“Buying the Dips”

A basic investment strategy can be phrased as “buy the dips,” this doesn’t mean buy while an asset’s price is going down, it means buy after it settles.

In other words, “buying the dips” should be thought of as buying after a price settles after dropping (although prices don’t always settle for long; so it can also be read as “buy when the price starts recovering.”

The other part of this strategy is then to sell at peaks after the price settles again (or while it is going up after a good run or when it starts to come back down again).

This is to say, “buying the dips” generally refers to aiming to buy low, and then the other part of the strategy would be to “sell high.”

We can treat this as “buy the big dips” (as in, buy when the price has gone well below the average and then stabilized) or we can treat this as “buy the little dips” (as in, buy when the price comes down from wherever it last was then stabilize).

And, we can aim to sell right back, or we can dollar cost average and build a medium or long term position like this over time.

In words, there is more than one way to “buy the dips” (with crypto or any other asset).

The strategy isn’t fool proof, but it is a smart and simple investing strategy that doesn’t take much skill or techincal know-how to implement.

With all that said, let’s not make this more complicated than it is. The basic strategy is in the name, its a simple concept with a few variations. It isn’t always easy to pull off (as no one can see the future), but it does help increase your odds of either “getting the best price over time by dollar cost averaging” or “buying low and selling high.”

It is generally a better strategy than “buy when everyone is manic and the price is going up.” As one wants to avoid “buying at the top” and being “a bag holder (or in crypto, “hodl-er”).

The graphic above should explain everything you need to know. Here are some additional tips and tricks:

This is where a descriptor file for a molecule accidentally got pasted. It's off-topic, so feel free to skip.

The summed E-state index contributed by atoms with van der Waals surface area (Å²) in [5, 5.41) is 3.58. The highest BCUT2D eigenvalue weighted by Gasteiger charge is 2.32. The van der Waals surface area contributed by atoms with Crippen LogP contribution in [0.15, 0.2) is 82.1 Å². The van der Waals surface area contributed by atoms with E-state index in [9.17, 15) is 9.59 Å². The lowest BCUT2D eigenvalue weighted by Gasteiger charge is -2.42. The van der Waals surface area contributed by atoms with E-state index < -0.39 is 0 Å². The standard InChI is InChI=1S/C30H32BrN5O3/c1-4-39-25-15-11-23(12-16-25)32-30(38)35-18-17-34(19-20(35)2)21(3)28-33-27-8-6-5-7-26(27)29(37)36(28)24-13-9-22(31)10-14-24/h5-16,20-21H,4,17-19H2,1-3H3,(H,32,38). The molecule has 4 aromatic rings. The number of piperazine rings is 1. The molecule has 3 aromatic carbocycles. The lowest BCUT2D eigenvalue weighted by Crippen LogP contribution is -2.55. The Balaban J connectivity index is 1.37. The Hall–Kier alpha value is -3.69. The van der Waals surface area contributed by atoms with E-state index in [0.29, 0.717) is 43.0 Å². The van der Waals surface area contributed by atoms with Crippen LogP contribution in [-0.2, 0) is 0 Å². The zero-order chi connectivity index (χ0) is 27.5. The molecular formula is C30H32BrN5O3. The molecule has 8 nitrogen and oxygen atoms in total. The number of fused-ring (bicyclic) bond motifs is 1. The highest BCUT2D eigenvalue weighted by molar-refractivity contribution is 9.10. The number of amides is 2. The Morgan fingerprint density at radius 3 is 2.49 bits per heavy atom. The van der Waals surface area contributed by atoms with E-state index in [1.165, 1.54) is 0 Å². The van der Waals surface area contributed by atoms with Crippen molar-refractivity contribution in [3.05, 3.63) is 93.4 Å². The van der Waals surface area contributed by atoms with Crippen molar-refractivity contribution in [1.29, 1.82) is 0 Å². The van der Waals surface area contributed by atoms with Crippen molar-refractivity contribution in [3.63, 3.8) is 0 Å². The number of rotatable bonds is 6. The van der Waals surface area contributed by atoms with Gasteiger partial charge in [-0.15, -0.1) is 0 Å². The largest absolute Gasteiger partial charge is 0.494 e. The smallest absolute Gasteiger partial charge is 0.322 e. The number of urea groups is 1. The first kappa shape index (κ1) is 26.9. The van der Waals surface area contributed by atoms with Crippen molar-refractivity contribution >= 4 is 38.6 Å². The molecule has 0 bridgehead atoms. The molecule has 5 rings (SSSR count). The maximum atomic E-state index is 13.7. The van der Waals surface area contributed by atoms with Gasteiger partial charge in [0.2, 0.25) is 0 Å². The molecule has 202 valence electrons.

• You’ll want to use an exchange like GDAX to do this. Buying any other way is an option for sure, but great deals can be hard to pull off without being able to trade quickly.
  • A good strategy is to wait until a price starts going back up to buy and then wait until it starts coming back down to sell. The only problem with this is that if you use market orders it can really eat into your gains due to fees. If you are buying BTC at $5k and selling at $5.1k you don’t have a ton of wiggle room in terms of fees. Learn how to avoid fees with limit orders.
  • A good strategy is to look at what the price has done over 1 hour, 24 hours, and 1 week and set limit orders just under highs and lows. For assets that are somewhat stagnant this can net you great buying and selling opportunities in the short term.
  • Set stops as needed. We always want to make the right moves, but no one is right all the time. If you need to, be ready to take a loss with a stop.

TIP: In case where the price of a coin (or other asset) is plunging slowly towards its doom, buying the dips can be hard if not impossible to pull off. In cases like this you more-so end up dollar cost averaging down the side of the mountain. Consider Ether’s chart for Oct 17, 2017 below. Yes, there were a few opportunities to buy and sell quickly, but if you didn’t pull that off, you went down with the ship. Still, buying the dips down the side of a mountain is a lot better than buying high and riding the price down to your doom. No investing strategy is perfect, but buying the dips is a smart and simple one with that in mind.

Buying the dips is all well and good… that is, until the whole day is one long set of dips down the side of one big dip. Image from Ethereum Price.

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